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DIY Leaded Glass Material

Updated July 20, 2017

Faux stained glass is a relatively inexpensive way of getting the style and look of real stained glass. It can be used on all kinds of materials including windows, vases and sun-catchers. There are a few techniques to experiment with, each creates their own effects. Trying different styles can also increase your skills in this craft.

Draw your design or print an already made design to use it as a template.

Clean the glass or other material thoroughly with warm soapy water and let it dry. Dirt, grease or dust will show up in the paint.

Secure the template to your project. Clear tape works well. The design should be where you would want the finished work to be and must not move while you work with it.

Apply self-adhesive or liquid lead, working from top to bottom. If you are using self-adhesive lead, lay it out correctly and remove the paper backing. Use a brazing tool to flatten it to the glass and remove extra liquid lead with the craft knife, leaving a little length at the ends to overlay and prevent gaps. Use a brazing tool to smooth out overlaying edges. Carefully follow the pattern on your template until all the lines are covered.

Clean the glass or other material between the lead. Working on the project may have left dust or fingerprints, so clean before you apply the paint. Liquid lead needs to be completely dry before you do this.

Paint one section at a time. The method used for applying paint varies. Use a paintbrush but if you find it leaves brush strokes, put a small bead of paint in the centre of the section and spread it evenly toward the outer edge using the head of a nail.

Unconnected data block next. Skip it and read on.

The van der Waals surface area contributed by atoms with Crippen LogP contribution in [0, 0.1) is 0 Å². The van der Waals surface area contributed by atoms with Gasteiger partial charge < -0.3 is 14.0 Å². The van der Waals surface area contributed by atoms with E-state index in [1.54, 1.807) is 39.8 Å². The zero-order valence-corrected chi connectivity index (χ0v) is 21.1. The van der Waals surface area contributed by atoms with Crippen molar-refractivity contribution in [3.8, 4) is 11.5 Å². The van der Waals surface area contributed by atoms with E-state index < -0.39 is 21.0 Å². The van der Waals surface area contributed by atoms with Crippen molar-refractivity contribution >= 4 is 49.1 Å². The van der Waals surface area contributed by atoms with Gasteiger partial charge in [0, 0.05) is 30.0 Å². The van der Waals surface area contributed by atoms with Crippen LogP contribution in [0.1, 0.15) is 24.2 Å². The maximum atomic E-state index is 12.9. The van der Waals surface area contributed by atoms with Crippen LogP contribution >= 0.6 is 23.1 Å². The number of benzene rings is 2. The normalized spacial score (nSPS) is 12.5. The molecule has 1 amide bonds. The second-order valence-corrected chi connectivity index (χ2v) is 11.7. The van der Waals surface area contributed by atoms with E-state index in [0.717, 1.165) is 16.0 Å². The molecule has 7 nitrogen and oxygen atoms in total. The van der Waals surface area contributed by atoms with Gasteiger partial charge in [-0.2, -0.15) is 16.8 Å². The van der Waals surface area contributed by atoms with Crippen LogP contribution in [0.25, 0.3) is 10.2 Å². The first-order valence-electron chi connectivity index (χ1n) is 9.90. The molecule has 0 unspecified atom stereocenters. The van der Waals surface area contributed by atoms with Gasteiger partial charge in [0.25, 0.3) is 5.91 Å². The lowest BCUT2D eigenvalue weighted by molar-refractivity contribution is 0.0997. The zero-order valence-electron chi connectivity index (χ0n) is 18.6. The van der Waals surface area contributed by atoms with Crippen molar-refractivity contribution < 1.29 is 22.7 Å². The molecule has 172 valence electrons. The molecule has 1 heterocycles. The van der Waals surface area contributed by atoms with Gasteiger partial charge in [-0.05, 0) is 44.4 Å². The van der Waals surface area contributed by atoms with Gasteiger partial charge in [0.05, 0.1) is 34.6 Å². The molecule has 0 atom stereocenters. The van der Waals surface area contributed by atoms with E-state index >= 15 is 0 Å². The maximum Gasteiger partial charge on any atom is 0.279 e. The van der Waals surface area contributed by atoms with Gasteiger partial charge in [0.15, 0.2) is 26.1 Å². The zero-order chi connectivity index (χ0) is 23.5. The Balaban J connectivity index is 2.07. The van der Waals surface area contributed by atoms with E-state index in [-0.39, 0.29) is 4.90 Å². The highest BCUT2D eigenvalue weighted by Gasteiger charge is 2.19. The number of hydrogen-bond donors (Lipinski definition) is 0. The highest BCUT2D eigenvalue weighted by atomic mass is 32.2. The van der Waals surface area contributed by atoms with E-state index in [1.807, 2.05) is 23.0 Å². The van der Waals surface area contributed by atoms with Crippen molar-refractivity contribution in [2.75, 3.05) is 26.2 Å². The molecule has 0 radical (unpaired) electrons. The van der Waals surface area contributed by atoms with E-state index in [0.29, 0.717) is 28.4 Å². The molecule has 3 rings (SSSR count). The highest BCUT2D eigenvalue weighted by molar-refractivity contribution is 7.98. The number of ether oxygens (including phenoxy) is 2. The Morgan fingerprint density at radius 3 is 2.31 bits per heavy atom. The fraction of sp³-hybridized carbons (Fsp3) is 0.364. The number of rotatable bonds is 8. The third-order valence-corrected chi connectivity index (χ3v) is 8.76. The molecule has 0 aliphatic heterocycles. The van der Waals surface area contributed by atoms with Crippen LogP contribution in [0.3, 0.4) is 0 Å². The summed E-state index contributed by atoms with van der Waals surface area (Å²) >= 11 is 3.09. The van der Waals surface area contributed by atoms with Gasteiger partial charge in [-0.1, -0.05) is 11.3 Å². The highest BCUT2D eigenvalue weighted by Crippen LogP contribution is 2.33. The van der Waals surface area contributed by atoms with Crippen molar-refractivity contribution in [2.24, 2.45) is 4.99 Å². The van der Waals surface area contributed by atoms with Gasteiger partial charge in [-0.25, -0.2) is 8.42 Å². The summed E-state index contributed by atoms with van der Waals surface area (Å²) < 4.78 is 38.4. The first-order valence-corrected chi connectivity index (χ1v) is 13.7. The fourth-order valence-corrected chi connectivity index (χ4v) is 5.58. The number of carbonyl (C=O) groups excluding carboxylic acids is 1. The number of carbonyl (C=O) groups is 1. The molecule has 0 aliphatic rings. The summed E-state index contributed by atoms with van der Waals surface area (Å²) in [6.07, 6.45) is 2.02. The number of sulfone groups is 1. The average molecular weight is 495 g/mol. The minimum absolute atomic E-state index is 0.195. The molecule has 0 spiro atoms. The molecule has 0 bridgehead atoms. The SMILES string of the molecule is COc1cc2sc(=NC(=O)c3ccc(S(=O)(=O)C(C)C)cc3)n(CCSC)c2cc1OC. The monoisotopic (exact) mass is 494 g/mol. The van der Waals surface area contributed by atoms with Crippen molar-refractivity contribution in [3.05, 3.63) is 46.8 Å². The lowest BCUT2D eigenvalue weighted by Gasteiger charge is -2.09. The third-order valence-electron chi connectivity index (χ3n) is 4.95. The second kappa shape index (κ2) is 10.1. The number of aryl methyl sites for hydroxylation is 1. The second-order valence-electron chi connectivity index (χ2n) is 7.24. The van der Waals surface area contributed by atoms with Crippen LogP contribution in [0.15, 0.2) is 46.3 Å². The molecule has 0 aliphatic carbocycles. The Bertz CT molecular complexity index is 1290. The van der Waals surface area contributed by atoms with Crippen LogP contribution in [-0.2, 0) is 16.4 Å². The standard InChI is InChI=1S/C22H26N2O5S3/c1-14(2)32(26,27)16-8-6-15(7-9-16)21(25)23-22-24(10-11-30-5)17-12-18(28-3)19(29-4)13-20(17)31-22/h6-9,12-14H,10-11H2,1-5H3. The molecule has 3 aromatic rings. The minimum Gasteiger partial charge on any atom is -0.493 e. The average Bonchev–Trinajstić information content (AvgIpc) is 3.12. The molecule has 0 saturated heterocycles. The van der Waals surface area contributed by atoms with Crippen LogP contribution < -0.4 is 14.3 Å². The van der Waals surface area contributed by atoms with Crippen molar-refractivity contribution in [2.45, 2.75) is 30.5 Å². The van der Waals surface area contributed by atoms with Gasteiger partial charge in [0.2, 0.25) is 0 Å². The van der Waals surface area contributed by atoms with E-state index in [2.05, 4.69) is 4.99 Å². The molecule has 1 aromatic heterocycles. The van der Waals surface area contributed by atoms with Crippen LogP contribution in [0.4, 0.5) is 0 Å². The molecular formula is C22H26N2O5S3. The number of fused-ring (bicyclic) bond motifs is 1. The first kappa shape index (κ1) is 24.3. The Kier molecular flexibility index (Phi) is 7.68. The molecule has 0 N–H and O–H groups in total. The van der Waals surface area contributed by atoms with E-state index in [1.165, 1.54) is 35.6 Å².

Remove immediately any air bubbles or debris that may have fallen into the paint so that they will not be in the finished project. Let the piece dry thoroughly.

Tip

It is easier to do simple designs if you're a beginner. Take your time applying the liquid or adhesive lead, so that you do not misplace the lead and have to spend extra time and effort correcting it. When selecting a brand and type of glass paint to use, have in mind the conditions in which your finished piece will be. Some paints wear better than others. Indoors, outdoors, shade, and sun are all factors to consider when choosing paint.

Warning

Use paints and adhesives in a well-ventilated area. Wash your hands well after using lead and paints. They can be harmful.

Things You'll Need

  • Glass paints
  • Self-adhesive lead or liquid lead
  • Brazing tool (If self-adhesive lead is used)
  • Sharp craft knife (If self-adhesive lead is used)
  • Flathead nail (Optional)
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About the Author

Erin Fitzgerald began writing in 2006. Her work has been published in the "Orlando Sentinel's" Forum Newspaper and the Daytona State College's paper, "InMotion." She attended Daytona State College where she received an Applied Technology Diploma in medical records transcription.